A Forum for Vigorous Debate, Cornerstone of Democracy

[For the journal--guidelines, focus, etc.--go to www.theamericandissident.org. If you have questions, please contact me at todslone@hotmail.com. Comments are NOT moderated (i.e., CENSORED)!]
Encouraged censorship and self-censorship seem to have become popular in America today. Those who censor others, not just self, tend to favor the term "moderate," as opposed to "censor" and "moderation" to "censorship." But that doesn't change what they do. They still act as Little Caesars or Big Brother protectors of the thin-skinned. Democracy, however, demands a tough populace, not so easily offended. On this blog, and to buck the trend of censorship, banning, and ostracizing, comments are NEVER "moderated." Rarely (almost NEVER) do the targets of these blog entries respond in an effort to defend themselves with cogent counter-argumentation. This blog is testimony to how little academics, poets, critics, newspaper editors, cartoonists, political hacks, cultural council apparatchiks, librarians et al appreciate VIGOROUS DEBATE, cornerstone of democracy. Clearly, far too many of them could likely prosper just fine in places like communist China and Cuba or Saudi Arabia, Qatar, and Russia, not to mention Sweden, England, and Austria.

More P. Maudit cartoons (and essays) at Global Free Press: http://www.globalfreepress.org

Saturday, November 28, 2020

Kevin Larimer, Amy Berkower, Elliot Figman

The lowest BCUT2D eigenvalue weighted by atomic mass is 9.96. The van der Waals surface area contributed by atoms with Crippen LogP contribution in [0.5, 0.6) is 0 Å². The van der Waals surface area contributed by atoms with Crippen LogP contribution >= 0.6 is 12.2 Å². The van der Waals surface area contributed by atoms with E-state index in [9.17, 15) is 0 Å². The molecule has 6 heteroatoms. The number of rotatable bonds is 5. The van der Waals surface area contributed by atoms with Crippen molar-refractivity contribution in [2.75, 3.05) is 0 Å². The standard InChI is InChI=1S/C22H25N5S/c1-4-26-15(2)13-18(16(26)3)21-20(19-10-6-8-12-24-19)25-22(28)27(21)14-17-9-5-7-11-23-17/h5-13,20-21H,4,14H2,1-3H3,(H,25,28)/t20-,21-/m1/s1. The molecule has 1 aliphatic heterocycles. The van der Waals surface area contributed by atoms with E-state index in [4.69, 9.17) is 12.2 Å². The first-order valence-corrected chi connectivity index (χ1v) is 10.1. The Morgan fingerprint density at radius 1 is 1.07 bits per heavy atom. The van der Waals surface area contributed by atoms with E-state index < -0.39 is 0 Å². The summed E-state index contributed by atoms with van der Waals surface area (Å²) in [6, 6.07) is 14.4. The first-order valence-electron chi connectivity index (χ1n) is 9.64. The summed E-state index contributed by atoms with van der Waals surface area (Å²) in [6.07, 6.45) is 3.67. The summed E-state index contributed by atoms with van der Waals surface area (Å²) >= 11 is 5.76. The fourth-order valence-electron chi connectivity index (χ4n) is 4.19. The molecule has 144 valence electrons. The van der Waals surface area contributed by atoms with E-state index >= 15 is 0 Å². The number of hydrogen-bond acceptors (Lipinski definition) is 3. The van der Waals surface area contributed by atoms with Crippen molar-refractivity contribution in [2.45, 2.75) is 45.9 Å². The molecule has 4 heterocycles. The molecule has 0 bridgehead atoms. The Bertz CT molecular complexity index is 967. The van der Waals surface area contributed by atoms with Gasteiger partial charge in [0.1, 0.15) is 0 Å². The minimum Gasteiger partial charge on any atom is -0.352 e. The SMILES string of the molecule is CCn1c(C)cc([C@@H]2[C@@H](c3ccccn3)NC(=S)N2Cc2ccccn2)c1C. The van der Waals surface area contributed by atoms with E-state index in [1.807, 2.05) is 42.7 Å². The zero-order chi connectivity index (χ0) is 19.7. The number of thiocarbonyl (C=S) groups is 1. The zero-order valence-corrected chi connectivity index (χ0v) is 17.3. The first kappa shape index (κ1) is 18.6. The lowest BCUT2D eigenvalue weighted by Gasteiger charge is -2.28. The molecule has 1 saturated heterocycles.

Louise Glück

 Editorial, Issue #40, The American Dissident

From the Press Pass to the Victim Card,

Bullshit Lies Matter, and Glückoma

The reason I'd enjoyed such smooth sailing for so long hadn't been, as I'd assumed, because I was careful and diligent and good at my job. The truth was that, in all those years, I hadn't written anything important enough to suppress.

—Gary Webb, journalist who purportedly (two bullets to the head!) committed suicide


Democracy will not/cannot survive if citizens lack the courage to openly speak out critically against the reigning party-line, whatever it might be.  Poets and writers ought to be in the forefront of citizens with courage, yet they seem instead always to be in the rear.  Their careers depend on their silence, and their inability to think for themselves.

  And so, according to The New York Times in typical journalist self-congratulatory mode, “this is where journalism matters most.”  The front cover of this issue depicts one of its newly-hired hack columnists, Ben Smith, formerly editor of BuzzFeed.  Smith’s op-ed, "Journalists Aren’t the Enemy of the People. But We’re Not Your Friends.," is mind-boggling in its absence of reality in the realm of the press.  Little if any substance at all is in the op-ed, just unoriginal, groupthink, kill-the-messenger accusations, devoid of any precise examples to back them (e.g., “President Trump’s abuse of power” and “conspiracist Alex Jones”).  In the op-ed, Smith notes he’d interviewed another journalist:  “I asked him if he worried about coming off as a pompous jerk.”  Well, Smith should have asked himself the same question!  The Times’ eulogy of Smith, “The Boy Wonder of BuzzFeed," constitutes an instance of backslappery on steroids.